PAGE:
Travel offers unexpected rewards – and typically those rewards come from the people we meet rather than the sights we see. When we’re robbed of our right to travel – something which I never believed would happen in my lifetime – those of us who are travel junkies were left bereft, in a horrible grief-like state.
From Tomatoes, Chapter 3 (Prawn)
It’s been very gratifying to get so many followers here on The New Era. Most of the posts are pretty political. The site was born out of lockdown. I’ve done my bit (and my guest writers/podcast guests) to make it clear to governments and pseudo-science peddlers that not all of us will accept irrational nostrums from whoever offers certainty.
But looking back on the last nearly 3 years the thing that most spooked me was the (admittedly temporary) loss of ability to travel internationally. At time of writing I can’t travel to the United States because of the absurd vaccine mandate - now extended to April 2023. The United States, prior to March 2020, was a frequent destination for me. I think I’ve travelled to around 30 of the 50 states. But there was a time, possibly in the second lockdown, when it was being seriously suggested that we should have to agree to get jabbed with a dodgy pharma intervention in order to travel even across Europe.
I have been immensely lucky to have travelled a lot. My first continental flight was at the age of 10. I flew on a charter flight to Palma, Majorca with my parents for a two week family holiday. The airline was Aviaco (now defunct). And all the passengers were served a meal. It was a cold salad with pickles, ham and “Russian salad”. I was 10. But I remember that meal. And I have a guilty secret. I still love Russian salad. And I still love travelling even as the airport experience becomes more horrible.
During the last 3 years I have taken to reminiscing about travel and have found myself recounting some weird and wonderful travel (and food) related anecdotes to anyone willing to listen - or with no room for escape. I also jotted down a few extended anecdotes featuring food or travel or both. My first short chapter makes frequent mention of tomatoes so that became a sort of eponymous title for a work in progress ‘book’ that I’ve decided to launch as a new Substack called, er, Tomatoes.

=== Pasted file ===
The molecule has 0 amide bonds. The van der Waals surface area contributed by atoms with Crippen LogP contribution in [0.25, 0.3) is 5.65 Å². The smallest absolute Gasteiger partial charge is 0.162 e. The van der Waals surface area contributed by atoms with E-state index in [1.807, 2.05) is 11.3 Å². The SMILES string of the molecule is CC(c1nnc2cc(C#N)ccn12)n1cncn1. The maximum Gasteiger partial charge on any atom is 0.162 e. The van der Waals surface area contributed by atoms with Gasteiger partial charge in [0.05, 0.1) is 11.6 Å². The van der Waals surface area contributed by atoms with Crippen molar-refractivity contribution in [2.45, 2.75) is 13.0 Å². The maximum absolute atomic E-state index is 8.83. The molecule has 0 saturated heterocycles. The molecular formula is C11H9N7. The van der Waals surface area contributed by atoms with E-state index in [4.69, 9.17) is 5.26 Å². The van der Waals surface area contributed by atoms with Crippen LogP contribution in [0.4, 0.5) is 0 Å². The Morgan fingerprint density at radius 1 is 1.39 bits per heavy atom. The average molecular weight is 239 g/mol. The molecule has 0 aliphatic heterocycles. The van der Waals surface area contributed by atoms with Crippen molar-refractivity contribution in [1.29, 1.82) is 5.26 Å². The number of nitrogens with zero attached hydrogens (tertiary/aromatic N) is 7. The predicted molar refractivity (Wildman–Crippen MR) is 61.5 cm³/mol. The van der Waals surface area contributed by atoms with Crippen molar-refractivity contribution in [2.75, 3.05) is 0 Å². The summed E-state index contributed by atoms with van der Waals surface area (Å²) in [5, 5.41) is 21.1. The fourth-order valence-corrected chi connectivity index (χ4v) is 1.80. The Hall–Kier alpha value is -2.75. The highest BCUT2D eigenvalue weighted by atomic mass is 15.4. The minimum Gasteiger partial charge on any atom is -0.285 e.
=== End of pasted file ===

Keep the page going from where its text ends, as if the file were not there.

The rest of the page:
Now, I know what you’re thinking. You may think that this will be an excuse for a rant about failed Covid policies and a plea for shrinking incompetent and meddling governments. But, honestly, Tomatoes isn’t that at all.
The Epoch Times - that wonderful newspaper started by Chinese Americans in New York in 2000 - has built itself on the twin pillars of Truth and Tradition. In my own way I’ve tried to write Tomatoes in a similar vein. Food - especially good food and newly discovered flavours - tends to be the stuff of travel. And the discovery of new food - even if it’s a humble Russian salad - provides the stuff of memories. Food is regional and traditional. Travel to Quercy in France and the likelihood is that Duck Confit will be on just about every bistro menu. And in just about every taverna in Greece you can be guaranteed a wonderful salad with a big slab of feta cheese. In fact I’m convinced that even in the environs of Athens Airport one can smell a faint whiff of oregano in the air. These food traditions aren’t dying. In fact they’re thriving. Food is universal. On a flight to Barcelona I’m typically thinking just which tapas bar we’ll hit first and whether the calcots will be in season.
And these food traditions feed our soul. Where there is good food there are people, gathered, socialising, living and hungry. Closed restaurants, eating junk food at home, that’s not life.
So Tomatoes is my homage to food, travel and life. I’ve published the first short chapter over on my new Tomatoes substack. If you like it I’ve also published Chapters 2 and 3 (Pepper and Prawn) which you can read if you become a paid subscriber. I’ll also be publishing a new chapter every 2 or 3 weeks. It should be quite a tome by the end of the year. I also hope to hold some type of Tomato themed event for paying subscribers in the late Summer/early Autumn (if I get enough).
Please let me know what you think of the first Chapter. And thanks, as ever, for reading.